Midazolam: an Unsuitable Drug

While DNA testing and fingerprint comparison continue in Willie Manning’s case, other claims relevant to him are before the Mississippi Supreme Court. Two other death row inmates, Richard Jordan and Gerald Loden, continue to challenge attempts by the Mississippi Department of Corrections (MDOC) to use an unsuitable drug in its execution procedure.

Mississippi’s execution legislation requires three drugs, the first of which should be a sedative. Although an amendment to the lethal injection protocol was signed by Governor Bryant earlier this year, it retained a requirement for the sedative to be an “ultra short-acting barbiturate or other similar drug”.*

The sedative available to MDOC when Jordan and Loden’s challenge began last year was compounded pentobarbital.  The inmates’ original complaint highlighted the unsuitability of this drug. However, hours before a hearing in a federal court last July, and without legislative approval, MDOC filed into the federal record a new execution protocol which allowed a completely different drug, midazolam, to be used as a sedative.**

Earlier this month Jordan and Loden filed a petition in the Mississippi Supreme Court opposing the use of midazolam. They point out that far from being an “ultra short-acting barbiturate”, midazolam is not a barbiturate at all, but a benzodiazepine. Moreover, according to Dr Craig Stevens, an experienced Professor of Pharmacology,*** midazolam should not be considered an “other similar drug” :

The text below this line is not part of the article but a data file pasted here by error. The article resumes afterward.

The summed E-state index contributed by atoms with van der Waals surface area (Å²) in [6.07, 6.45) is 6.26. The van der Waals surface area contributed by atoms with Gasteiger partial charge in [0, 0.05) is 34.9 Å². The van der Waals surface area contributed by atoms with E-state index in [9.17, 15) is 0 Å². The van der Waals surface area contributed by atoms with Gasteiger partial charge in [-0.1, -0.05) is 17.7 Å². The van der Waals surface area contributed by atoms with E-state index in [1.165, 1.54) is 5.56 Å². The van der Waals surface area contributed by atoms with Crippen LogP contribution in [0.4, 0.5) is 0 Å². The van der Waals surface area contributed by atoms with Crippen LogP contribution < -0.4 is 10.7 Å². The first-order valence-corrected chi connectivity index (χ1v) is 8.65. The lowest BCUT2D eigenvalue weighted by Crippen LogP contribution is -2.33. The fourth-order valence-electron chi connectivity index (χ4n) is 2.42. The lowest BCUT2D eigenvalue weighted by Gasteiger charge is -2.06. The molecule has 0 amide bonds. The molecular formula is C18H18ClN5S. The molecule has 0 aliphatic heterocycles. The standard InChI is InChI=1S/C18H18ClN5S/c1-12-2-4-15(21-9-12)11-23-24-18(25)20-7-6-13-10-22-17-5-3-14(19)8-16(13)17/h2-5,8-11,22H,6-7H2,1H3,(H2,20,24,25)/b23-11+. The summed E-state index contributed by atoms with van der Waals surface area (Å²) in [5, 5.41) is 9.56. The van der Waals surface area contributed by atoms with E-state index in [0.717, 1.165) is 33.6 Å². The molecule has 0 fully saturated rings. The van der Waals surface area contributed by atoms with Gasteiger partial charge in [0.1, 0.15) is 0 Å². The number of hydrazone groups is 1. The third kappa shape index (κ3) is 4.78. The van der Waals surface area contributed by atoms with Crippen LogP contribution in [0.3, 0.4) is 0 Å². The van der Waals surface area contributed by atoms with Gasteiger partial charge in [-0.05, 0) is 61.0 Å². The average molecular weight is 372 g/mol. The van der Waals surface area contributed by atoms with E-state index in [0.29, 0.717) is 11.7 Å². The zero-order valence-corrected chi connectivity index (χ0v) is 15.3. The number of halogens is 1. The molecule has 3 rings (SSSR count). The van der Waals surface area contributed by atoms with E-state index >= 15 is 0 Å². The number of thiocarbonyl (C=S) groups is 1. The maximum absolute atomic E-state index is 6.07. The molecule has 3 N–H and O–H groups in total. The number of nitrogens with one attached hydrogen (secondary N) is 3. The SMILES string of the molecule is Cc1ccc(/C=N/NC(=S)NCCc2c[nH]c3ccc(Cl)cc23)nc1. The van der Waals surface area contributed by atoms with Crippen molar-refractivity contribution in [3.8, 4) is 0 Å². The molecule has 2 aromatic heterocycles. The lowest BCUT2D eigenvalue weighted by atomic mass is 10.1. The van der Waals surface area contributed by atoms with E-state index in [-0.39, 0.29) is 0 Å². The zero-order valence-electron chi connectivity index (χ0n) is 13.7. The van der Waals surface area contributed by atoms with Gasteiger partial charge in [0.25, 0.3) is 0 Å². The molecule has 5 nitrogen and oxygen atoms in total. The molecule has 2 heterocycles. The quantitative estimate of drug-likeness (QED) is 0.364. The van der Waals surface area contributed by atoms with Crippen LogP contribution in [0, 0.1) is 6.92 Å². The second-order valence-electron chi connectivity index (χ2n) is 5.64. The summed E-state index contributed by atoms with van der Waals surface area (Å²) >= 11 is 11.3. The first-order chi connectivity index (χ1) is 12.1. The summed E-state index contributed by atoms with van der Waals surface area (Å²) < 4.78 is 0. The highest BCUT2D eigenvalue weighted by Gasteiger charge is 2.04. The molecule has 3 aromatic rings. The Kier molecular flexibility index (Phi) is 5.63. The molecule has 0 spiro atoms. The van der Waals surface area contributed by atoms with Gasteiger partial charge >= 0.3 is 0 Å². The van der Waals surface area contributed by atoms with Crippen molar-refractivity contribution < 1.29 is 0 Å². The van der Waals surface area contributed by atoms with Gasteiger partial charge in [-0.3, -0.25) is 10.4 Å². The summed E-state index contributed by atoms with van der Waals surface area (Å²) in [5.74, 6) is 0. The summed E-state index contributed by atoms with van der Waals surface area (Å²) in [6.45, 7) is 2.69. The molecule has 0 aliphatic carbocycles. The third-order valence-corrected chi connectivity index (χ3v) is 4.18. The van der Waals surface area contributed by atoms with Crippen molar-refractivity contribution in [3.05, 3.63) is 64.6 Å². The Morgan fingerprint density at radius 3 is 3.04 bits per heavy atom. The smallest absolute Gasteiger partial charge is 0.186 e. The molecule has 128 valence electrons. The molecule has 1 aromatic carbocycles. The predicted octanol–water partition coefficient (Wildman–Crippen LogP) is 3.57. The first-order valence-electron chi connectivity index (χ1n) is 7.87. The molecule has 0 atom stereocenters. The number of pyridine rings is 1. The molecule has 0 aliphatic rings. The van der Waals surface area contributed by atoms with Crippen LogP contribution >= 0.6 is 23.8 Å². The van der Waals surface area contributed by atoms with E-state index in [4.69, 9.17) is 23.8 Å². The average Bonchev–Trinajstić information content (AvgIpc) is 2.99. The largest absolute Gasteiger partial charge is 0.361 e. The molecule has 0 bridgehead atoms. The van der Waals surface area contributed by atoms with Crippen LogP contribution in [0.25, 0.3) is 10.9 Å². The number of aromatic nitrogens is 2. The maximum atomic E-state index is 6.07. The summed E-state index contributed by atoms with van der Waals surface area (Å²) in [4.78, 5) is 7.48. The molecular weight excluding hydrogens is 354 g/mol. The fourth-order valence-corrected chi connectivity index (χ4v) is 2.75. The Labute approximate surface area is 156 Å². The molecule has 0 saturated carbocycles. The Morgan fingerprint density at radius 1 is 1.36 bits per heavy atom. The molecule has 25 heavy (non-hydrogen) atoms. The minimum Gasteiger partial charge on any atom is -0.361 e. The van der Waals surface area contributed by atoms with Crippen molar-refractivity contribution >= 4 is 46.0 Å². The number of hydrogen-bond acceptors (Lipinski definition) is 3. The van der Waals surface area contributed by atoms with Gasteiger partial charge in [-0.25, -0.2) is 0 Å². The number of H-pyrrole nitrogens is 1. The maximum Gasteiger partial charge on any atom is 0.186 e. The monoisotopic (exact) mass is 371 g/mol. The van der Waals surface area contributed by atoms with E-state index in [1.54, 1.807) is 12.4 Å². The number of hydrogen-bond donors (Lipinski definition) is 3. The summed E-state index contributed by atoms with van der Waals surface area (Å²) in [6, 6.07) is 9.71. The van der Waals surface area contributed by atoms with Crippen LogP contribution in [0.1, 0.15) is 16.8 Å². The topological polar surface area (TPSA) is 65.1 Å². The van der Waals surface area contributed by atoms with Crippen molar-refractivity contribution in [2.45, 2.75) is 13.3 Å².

“…Pharmacological substitution is a legitimate method to provide equal pharmacological effects when one drug is no longer be [sic] available. However, it is not permissible to pharmacologically substitute one drug, such as the barbiturate thiopental, with another drug, such as the benzodiazepine midazolam, where no such pharmacological equivalency exists.”

Stevens also believes that “the use of midazolam in the Mississippi three-drug protocol creates a substantial risk of serious harm and severe pain to the condemned prisoner”.

The Mississippi Supreme Court should acknowledge the large body of scientific findings that contributes to Stevens’s conclusion. The use of midazolam in lethal injections should be ruled illegal.

*See Successive Petition for Post-Conviction Relief, filed in the Supreme Court of Mississippi July 6 2016 (P. 14 of whole document).
** See Successive Petition for Post-Conviction Relief, filed in the Supreme Court of Mississippi July 6 (P.12 of whole document). 2016  
*** Dr Craig Stevens (see Successive Petition for Post-Conviction Relief, filed in the Supreme Court of Mississippi, July 6 2016, pp 176 – 220 of whole document).

 

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